HTC Desire 516 Rating 63100
HTC usually impresses in its design and build quality but since this is a budget smartphone, HTC seems to have compromised on its overall construction. At this price, the HTC Desire 516 doesn't give you any reason to spend your money on it and in our opinion there are way better designed smartphones that work better. Even the camera and the display are disappointing and something that we didn't expect from a reliable brand like HTC.
- BlinkFeed is a welcome feature
- Supports high-end games thanks to the Snapdragon chipset
- Glossy design, leads to fingerprints and smudges
- Very average looking display
- Poor camera performance
HTC Desire 516: Detailed Review
HTC has also taken the affordable smartphone route and has started launching smartphones under the 15k price segment. The Desire 516 takes on the Moto G by offering similar specs at the same price point, but has HTC done enough to make it worth the money? Let’s check it out…
- Display: 5 inches 960x540 pixel resolution (220ppi)
- Battery: 1950mAh
- Storage: 4GB
- Camera: 5MP rear with LED flash, 2MP front
- SoC: Qualcomm Snapdragon 200
- CPU: 1.2GHz quad-core
- GPU: Adreno 302
- RAM: 1GB
- Operating system: Android 4.3
- Connectivity: 3G, W-Fi, Bluetooth, Dual-SIM
BUILD AND DESIGN
We were a bit disappointed with HTC as we are used to seeing good looking devices from the brand. The Desire 516 has an all plastic design and it isn’t what we would call desirable. The glass on top of the display and the glossy back, are fingerprint magnets and make you clean the device every now and then.
The smartphone has a 5-inch display with a 960x540 pixels resolution. Now for a 5-inch device the resolution is quite low, but overall the display looks decent. Colours aren’t completely washed out when viewed from different angles, although under direct sunlight, it gets difficult to read. Below the display there are three capacitive touch Android navigation keys which give a rather weird vibration feedback. Above the display there is the earpiece, the HTC logo and the front camera. Surprisingly we didn’t find any proximity or light sensors above the display.
The right edge houses the power/lock key with a chrome finish and the volume rocker keys are on the left. The top has the microUSB port and the 3.5mm audio jack. The bottom is pretty much empty and only has the microphone.
The back is really glossy and there wasn’t a single moment where the back was free of smudges or fingerprints. The back also has the 5MP camera with an LED flash and the back panel comes off to the reveal the battery, two regular sized SIM card slots and a microSD card slot.
The device has a very standard build and design and frankly speaking we expected a better quality from HTC, but it seems that a lot of cost cutting has been done to make the smartphone affordable.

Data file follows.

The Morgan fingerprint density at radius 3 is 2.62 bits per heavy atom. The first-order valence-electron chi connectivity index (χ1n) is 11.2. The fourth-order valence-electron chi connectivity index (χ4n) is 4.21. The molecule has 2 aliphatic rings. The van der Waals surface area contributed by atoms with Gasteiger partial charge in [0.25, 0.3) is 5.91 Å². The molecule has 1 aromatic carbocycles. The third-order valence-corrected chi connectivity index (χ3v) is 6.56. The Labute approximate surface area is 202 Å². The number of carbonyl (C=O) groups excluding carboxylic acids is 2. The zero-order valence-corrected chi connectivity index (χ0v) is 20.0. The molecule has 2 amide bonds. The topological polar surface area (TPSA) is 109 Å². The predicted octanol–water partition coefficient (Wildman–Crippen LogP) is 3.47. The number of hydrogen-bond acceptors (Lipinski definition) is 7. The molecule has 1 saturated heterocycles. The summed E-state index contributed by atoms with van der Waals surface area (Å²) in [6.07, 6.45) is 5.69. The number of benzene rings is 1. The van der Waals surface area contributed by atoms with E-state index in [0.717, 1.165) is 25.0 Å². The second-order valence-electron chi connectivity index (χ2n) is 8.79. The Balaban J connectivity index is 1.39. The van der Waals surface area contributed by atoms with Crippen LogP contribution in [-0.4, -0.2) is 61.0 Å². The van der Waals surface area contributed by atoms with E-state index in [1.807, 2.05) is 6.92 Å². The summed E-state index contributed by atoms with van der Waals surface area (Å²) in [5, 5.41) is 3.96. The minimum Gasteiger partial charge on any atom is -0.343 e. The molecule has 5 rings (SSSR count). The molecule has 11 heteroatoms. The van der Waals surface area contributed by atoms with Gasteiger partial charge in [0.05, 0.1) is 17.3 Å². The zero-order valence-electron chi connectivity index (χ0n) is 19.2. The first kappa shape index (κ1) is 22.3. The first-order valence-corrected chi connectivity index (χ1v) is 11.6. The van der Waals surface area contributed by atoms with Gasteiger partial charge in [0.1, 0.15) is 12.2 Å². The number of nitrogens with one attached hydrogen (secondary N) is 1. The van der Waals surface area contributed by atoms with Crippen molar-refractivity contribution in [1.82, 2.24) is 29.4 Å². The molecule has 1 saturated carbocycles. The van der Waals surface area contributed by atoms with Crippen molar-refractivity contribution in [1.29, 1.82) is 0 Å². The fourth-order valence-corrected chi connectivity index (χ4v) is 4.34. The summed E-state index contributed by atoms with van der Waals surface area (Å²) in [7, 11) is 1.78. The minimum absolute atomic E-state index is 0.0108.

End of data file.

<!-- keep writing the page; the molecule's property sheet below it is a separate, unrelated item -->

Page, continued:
UI AND PERFORMANCE
HTC has crammed in a mixture of stock Android 4.3 along and a drop of its Sense UI. Don’t be excited as essentially you have a stock Android device with just BlinkFeed and the HTC app drawer menu. This clearly shows that HTC is planning to wipe out its support for any devices running below Sense 5 UI.
The UI isn’t completely smooth and it is slightly sluggish. For that matter we wish HTC had put a stock KitKat ROM on the device. Apps and multitasking gave us no issues, and everything runs perfectly fine on the smartphone. Even games like Dead Trigger 2 and Temple Run 2 can be played on the smartphone with very minimal lag. The handset does however fumble when playing full HD videos if you play them on the default video player. Video playback was choppy, although the issue was resolved when we tried a third party app.
Another issue that we noticed was that the call performance on the smartphone isn’t up to the mark. The speaker for attending calls is very low on volume and the first 2-3 seconds of your call are almost inaudible. Now this could be an issue with the review unit that we got, and we will test out another unit and give an update here.
In the benchmark tests, we found that the Desire 516 offers almost similar looking scores as the Moto G, however like we have said before, daily usage performance matters more. Check out the benchmark results of the HTC Desire 516 over here.
Somehow even though the UI is close to stock Android, it doesn’t feel refined. HTC certainly could have done better job with it.
There is a 5MP camera on the Desire 516 backed up with an LED flash. There is also a front 2MP camera for video calls and selfies. The primary camera is quite disappointing as everything seems very slow. The focusing is slow and even the shutter takes a long time to take the picture. Pictures in bright daylight are decent but as soon as you move indoors the quality goes down drastically.
Even the camera app UI was really poor as it looks like a really old version of a stock camera app where one can’t find which setting is where.
The camera can also shoot 720p videos although they come out best when you’re under the bright sun or in a very well lit room.
We’ve tested many smartphone cameras and the module on the Desire 516 is surprisingly average.
From a brand that makes some great looking smartphones, we didn’t expect the rote design of the HTC Desire 516. Yes one has to compromise on certain features when we talk about budget smartphones, but a glossy plastic body, a substandard camera and an incomplete UI makes the Desire 516 a shaky effort by HTC.
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